When The Music Man won the 1957 Tony Award, it beat out another musical heavyweight, Leonard Bernstein’s West Side Story. The two productions opened on Broadway within three months of each other and presented very different versions of America in the 1950s. Each has gone on to occupy a spot on the list of best loved American musicals. “I think [The Music Man] is an almost perfect musical,” said Molly Smith, Artistic Director of Arena Stage. “It was written by one man (Meredith Wilson), which is shocking. He wrote the music, he wrote the lyrics, and he wrote the book. I can’t tell you how rare that is.”
Smith is directing Arena’s new production of The Music Man, starring Burke Moses as Harold HIll, and Kate Baldwin as Marian. Performances in Arena’s Fichandler Theater begin on May 11 and will run through July 22. Word of mouth has been so positive that May’s performances are already sold out. In other words: buy your tickets now.
For Smith, The Music Man is another step on her journey to bring American plays and musicals to Arena Stage. Since she became the theater’s artistic director in 1998, she has staged iconic American musicals including Oklahoma!, Sophisticated Ladies, Cabaret, Camelot, The Light in the Piazza, Damn Yankees, and South Pacific. American plays that have been presented include works by Tennessee Williams, Arthur Miller, August Wilson, Wendy Wasserstein, and John Steinbeck, as well as festivals celebrating the works of Edward Albee and Eugene O’ Neill. Smith also has a passion for discovering new talent. She founded Arena’s downstairs series where more than 60 plays have been read and workshopped. In 2009, Next to Normal and 33 Variations moved to Broadway after being nurtured at Arena.
Smith’s idea to focus Arena on American voices came about during conversations with the search committee. When Arena was founded in 1950 by Zelda Fichandler, Thomas Fichandler, and Edward Mangum it was virtually the only theater in Washington. The Kennedy Center wouldn’t be built until 1971. “Zelda had a wonderful repertoire of Eastern European work, international work, as well as American work,” Smith said. Douglas C. Wager took over with the 1990-1991 season, and made some changes, adding more musicals. “When I spoke to the search committee, they said that they felt that now there were 70 theaters in D.C., what made Arena Stage distinct?” said Smith. “So I talked to them about how it would either need to be international work, because this is an international city, or focus on American work, because we’re the crossroads of America as the nation’s capital.”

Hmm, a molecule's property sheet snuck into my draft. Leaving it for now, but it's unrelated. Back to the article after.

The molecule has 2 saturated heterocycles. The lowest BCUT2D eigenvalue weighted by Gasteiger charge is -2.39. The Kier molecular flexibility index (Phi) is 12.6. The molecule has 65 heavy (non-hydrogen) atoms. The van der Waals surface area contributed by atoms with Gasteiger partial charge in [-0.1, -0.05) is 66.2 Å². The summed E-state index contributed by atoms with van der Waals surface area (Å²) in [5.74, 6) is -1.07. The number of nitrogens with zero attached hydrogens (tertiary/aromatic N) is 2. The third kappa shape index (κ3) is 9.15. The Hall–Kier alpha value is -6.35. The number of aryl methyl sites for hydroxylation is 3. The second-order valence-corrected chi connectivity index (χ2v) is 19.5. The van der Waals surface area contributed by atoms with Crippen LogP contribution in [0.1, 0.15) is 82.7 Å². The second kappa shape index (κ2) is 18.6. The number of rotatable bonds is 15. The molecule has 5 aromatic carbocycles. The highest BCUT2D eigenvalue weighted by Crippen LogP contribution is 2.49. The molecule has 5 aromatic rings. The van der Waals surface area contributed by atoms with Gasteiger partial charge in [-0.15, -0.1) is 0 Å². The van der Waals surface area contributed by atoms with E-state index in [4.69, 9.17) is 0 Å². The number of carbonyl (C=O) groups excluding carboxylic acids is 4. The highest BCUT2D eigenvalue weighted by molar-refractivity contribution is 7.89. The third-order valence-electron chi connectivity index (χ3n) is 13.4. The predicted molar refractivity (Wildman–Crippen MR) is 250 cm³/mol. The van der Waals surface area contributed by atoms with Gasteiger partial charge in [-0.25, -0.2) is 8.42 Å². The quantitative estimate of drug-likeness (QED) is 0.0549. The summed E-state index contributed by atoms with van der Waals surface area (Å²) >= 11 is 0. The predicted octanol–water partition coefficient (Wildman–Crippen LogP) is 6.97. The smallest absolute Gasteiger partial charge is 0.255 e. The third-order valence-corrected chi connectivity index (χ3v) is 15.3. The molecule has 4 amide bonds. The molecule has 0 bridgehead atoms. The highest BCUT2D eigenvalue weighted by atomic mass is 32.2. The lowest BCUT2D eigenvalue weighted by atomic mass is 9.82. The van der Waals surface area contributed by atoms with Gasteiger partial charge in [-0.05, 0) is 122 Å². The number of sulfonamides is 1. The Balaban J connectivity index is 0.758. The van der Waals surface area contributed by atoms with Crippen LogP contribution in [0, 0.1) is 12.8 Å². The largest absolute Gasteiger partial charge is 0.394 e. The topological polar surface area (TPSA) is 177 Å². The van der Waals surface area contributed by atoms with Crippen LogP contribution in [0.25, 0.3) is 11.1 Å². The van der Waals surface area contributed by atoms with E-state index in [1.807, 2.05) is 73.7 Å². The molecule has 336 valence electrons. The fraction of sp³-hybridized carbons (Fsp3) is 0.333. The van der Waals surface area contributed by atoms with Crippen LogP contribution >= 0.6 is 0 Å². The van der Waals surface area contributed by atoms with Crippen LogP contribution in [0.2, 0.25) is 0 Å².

Smith had one of those “ah-ha!” moments during a break from meeting with the search committee. Visiting a book store, everything that fell off a shelf into her hands was by an American author. “I thought it would be perfect to focus on American work in a really neat way,” she said.
When Smith was first approached about the job at Arena, she was 3,755 miles away from Washington, in Juneau, Alaska, where she was the founding artistic director at the Perseverance Theatre and served in that position for 19 years. But she was no stranger to Washington. She graduated from Catholic University and studied theater as a graduate student at American University. “My first thought was this is a theater with a glittering history and to have the opportunity to step into that particular river was profound,” she said. “I was very excited about coming back to DC.”
More than distance separates Juneau from Washington. “Juneau is a city of 30,000, and there are no roads in or out,” she said. “It’s quite isolated; you fly in or you take a boat in. In Washington, D.C., our production of Oklahoma! reached 100,000 people, more than three times the population of Juneau.” Working with artists in the rehearsal halls, however, was “completely transferrable.”
For more than 35 years, in both Alaska and Washington, Smith has sought to discover and develop new talent. “I’m a great believer in the modern theater and in supporting living writers,” she said. She praised Arena’s staff for its efforts to scout new works. “It’s exciting to go and uncover emerging artists as well as mid-career artists and artists that are completely mature.” she said. “I like the full range of artistic expression as far as what one artist goes through in a life.”
Smith also is a great believer in first, second, and third productions of new work. “Oftentimes the production that is done in its first outing, is not everything that the writer wants because the first time in front of an audience is a real trial by fire,” she said. “So much is learned that first time. By the third production, you have the play or musical that was meant to be.” According to Smith, Next to Normal, was a “classic case” of a play that needed time to develop. Next to Normal went on to win the Tony Award and a Pulitzer Prize.